He offers only opposite categories to his reader with no exceptions or mitigation. Usually the reader will find himself or herself unable to fit honestly into either category. Thus the “either-or” world created forces the reader into introspection and evaluation. That John does not see the world from this perspective is evident in his discussion of sin in the life of the believer. Thus, while he says in 3:6 that an abiding believer does not sin, he affirms the opposite in 1:8-10 and reminds his readers of Jesus’ work on their behalf when they do sin in 2:1-2 and commends prayer for certain sins in other believers in 5:16. As a result we should recognize that when he writes that a believer is either walking in the light or the darkness, loving or hating his brother, and loving or murdering his brother, he knows that every believer will ultimately fail the test, including himself. This can be seen in his reassurances for his readers of their relationship with God in 2:12-14, their confidence before God even when they feel they have failed the test of love in 3:20, as well as his purpose of their assurance of salvation in 5:13.4

The author uses variations of words to speak about the same concept. Some examples are:

  • Relationship with God
    • “have fellowship” with God (1:6)
    • “knowing” God (2:3)
    • being “in the light” (2:9)
    • “seeing” God (3:6)
    • being “of God” (3:10)
    • “abiding” in God (4:13)
  • Familial language:
    • “little children” (2:1, 12, 28; 3:7, 18; 4:4; 5:21)
    • “fathers” (2:13-14)
    • “young men” (2:13-14)
    • “young children” (2:14, 18)
    • “born of God” (3:9)
    • “brothers” (3:13)
    • “children of God” (5:2)

The author is also known for his Semitic Greek, Conditional sentences, meaning sentences of the form if/then (1:6, 7, 8, 9, 10; 2:1, 3, 15, 19, 24, 28, 29; 3:2, 20, 21; 4:11, 12, 20; 5:9, 15, 16), and the use of the reciprocal pronoun (allelon, “one another”) (1:7; 3:11, 23; 4:7, 11, 12).

2 and 3 John

The style of 2 and 3 John may be characterized as epistolary exhortation. The author wants to establish a cordial relationship with the readers and exhort them on how to handle their circumstances.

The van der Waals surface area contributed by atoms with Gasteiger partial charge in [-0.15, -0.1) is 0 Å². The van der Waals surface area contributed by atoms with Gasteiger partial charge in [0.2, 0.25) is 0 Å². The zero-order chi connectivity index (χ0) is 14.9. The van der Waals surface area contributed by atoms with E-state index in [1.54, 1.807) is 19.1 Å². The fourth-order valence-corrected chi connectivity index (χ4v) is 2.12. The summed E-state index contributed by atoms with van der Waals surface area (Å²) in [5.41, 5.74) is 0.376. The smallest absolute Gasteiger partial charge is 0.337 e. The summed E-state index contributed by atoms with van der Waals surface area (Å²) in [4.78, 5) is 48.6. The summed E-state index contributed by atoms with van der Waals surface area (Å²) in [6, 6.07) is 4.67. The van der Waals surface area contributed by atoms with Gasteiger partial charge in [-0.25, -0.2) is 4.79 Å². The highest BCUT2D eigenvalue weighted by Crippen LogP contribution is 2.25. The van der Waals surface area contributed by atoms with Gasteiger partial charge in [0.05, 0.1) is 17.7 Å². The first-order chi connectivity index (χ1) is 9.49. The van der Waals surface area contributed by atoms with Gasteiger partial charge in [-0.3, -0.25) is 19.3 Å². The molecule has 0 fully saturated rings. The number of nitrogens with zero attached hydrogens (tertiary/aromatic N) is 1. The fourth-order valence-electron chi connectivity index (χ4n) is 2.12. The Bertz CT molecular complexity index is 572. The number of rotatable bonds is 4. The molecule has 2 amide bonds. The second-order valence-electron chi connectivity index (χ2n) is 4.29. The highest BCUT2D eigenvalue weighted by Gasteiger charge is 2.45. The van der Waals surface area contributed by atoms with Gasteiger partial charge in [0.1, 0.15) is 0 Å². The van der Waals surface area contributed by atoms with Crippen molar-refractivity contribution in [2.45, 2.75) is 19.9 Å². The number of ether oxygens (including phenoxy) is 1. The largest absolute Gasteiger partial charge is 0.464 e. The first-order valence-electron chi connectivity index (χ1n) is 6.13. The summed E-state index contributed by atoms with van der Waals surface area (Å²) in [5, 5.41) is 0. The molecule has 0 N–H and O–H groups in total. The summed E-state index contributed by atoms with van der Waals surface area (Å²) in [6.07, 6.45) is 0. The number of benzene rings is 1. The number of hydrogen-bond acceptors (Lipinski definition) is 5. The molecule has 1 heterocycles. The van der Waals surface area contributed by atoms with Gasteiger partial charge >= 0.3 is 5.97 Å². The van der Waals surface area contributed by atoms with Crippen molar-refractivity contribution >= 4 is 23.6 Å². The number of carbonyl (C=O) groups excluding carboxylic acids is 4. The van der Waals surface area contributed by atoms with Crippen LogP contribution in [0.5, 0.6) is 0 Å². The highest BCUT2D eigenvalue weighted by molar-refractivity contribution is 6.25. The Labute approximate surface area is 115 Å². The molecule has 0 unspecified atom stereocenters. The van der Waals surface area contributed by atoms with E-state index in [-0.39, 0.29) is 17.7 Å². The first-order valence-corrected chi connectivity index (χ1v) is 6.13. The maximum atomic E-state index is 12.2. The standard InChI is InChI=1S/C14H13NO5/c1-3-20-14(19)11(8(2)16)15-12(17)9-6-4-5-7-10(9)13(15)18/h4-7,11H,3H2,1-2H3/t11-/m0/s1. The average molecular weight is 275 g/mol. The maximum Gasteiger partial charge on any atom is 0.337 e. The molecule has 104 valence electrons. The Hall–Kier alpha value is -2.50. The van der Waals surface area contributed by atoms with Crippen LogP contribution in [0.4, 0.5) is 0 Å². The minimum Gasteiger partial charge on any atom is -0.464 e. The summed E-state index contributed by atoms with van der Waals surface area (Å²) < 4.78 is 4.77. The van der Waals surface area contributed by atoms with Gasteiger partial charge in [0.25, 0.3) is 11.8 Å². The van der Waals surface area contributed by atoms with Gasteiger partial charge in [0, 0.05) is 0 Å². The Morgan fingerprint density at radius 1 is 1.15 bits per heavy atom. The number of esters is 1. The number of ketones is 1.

Bibliography

Akin, Daniel L. 1, 2, 3 John. The New American Commentary 38. Nashville: Broadman & Holman Publishers, 2001.

Berkhof, Louis. Introduction to the New Testament. Grand Rapids, Mich.: Eerdmans, 1915.

Brown, Raymond E. The Epistles of John. New York: Doubleday, 1982.

Derickson, Gary W. First, Second, and Third John. Evangelical Exegetical Commentary. Bellingham, WA: Lexham Press, 2012.

Guthrie, Donald. New Testament Introduction. 4th Revised Edition. Downers Grove, IL: Inter-Varsity Press, 1996.

Kysar, R. “John, Epistles of”. Anchor Bible Dictionary. New York: Doubleday, 1992.

Stott, John. The Letters of John. Reprint Edition. Tyndale New Testament Commentaries 19. Downers Grove, Illinois: IVP Academic, 2014.

Strecker, Georg. The Johannine Letters: A Commentary on 1, 2, and 3 John. Translated by Linda M Maloney. Hermeneia. Minneapolis: Fortress Press, 1996.

Sweeney, J. P. “John, First Letter of”. The Lexham Bible Dictionary. Bellingham, WA: Lexham Press, 2016.

Sweeney, J. P. “John, Second Letter of”. The Lexham Bible Dictionary. Bellingham, WA: Lexham Press, 2016.

Sweeney, J. P. “John, Third Letter of”. The Lexham Bible Dictionary. Bellingham, WA: Lexham Press, 2016.

Wahlde, U. C. von. “John, Letters of”. The Lexham Bible Dictionary. Bellingham, WA: Lexham Press, 2016.

Yarbrough, Robert W. 1-3 John. Baker Exegetical Commentary on the New Testament. Grand Rapids, Michigan: Baker Academic, 2008.


  1. Kysar 1992, 3.903 
  2. Von Wahlde 2016 
  3. Derickson 2012, 34 
  4. Derickson 2012, 34-35